And in the past year, not only has he seen the publication of his first book: Design Remix: A New Spin on Traditional Rooms (opens in new tab) (publisher Rizzoli), he has just become the second-ever interior designer to be invited to film a series of seminars as an instructor for MasterClass (opens in new tab).  Corey won the prestigious Stars on The Rise Award from the D&D Building’s annual event (2019), a plethora of accolades and media awards throughout 2020 and has been a guest lecturer at the globally respected institute ‘Parsons – the New School of Design (opens in new tab)’.  The next big evolution of his business is also underway, with the closing of his office in Michigan (in July) and a full-time move to New York. Corey Damen Jenkins (opens in new tab)’ studio, with its team of six, retains many of its valued Michigan clients but is also working on projects across the North East of America including in Maryland, in Washington DC, and also in Canada. In Michigan 60% of clients have previously moved from overseas – from Europe, Australia and Tokyo – bringing their world view and style aesthetic and demonstrating the international appeal of the studio.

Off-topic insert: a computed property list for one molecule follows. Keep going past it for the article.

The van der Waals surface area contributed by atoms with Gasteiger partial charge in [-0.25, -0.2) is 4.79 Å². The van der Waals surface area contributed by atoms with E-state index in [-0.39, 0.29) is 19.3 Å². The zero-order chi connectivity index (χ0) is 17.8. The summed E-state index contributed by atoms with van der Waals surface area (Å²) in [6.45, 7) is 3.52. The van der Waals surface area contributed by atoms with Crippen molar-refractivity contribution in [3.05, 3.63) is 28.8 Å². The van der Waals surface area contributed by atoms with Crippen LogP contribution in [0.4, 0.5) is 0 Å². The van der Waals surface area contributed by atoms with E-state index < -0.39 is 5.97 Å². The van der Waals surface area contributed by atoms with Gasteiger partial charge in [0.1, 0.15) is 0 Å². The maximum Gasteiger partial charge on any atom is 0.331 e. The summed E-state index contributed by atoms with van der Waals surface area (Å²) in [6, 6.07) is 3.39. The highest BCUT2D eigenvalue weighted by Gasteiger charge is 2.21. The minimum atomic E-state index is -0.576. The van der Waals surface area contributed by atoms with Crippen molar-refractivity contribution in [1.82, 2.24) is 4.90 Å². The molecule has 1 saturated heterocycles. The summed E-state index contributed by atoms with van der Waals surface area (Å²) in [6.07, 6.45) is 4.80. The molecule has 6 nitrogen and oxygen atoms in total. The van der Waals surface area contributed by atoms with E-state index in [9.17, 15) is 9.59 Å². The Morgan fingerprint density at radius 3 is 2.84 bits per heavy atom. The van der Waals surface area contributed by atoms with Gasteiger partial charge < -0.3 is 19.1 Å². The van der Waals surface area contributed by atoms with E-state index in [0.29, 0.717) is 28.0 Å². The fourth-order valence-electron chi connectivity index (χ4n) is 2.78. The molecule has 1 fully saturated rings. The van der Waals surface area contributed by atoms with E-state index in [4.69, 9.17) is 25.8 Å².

Design ethos

Respecting the classical and traditional ingredients which form ‘a backbone of tradition’ as well as what Corey calls the ’tried-and-true, unassailable architectural elements’ underpins his ethos.  His aim is to create schemes which pay homage to the principles of established methodology and are neither trend-driven or transient. Yet, as the musical ‘remix’ reference of his book title reveals, he assuredly plays his own riff on period references, turning up the volume by incorporating jolts of color, playful pattern, unexpected materials and using details – especially passementerie – in a bold yet harmonious way.  ‘There are design principles but there really are no rules,’ says Corey, adding ‘Principles are to be followed and you should honor the principles of good design, but the rules are to be bent and broken. I’ll break a rule in a heartbeat if it makes sense for the project.’

Pushing comfort zones

At the base of his approach is a core desire to capture his clients’ tastes and enhance their lifestyles.  ‘When you step back from my design I want you to see my client’s vision,’ he says.  But this doesn’t stop him from gently easing clients out of their comfort zones, and they love the fact that he does. Testimonials praise his care in listening attentively and in guiding reassuringly through an enjoyable collaborative process to realize homes that are more than they dreamed of, be that in an historic townhouse in Toronto, a 1900s property in Summit, New Jersey or a 12,000-square-foot dwelling in New Canaan, Connecticut.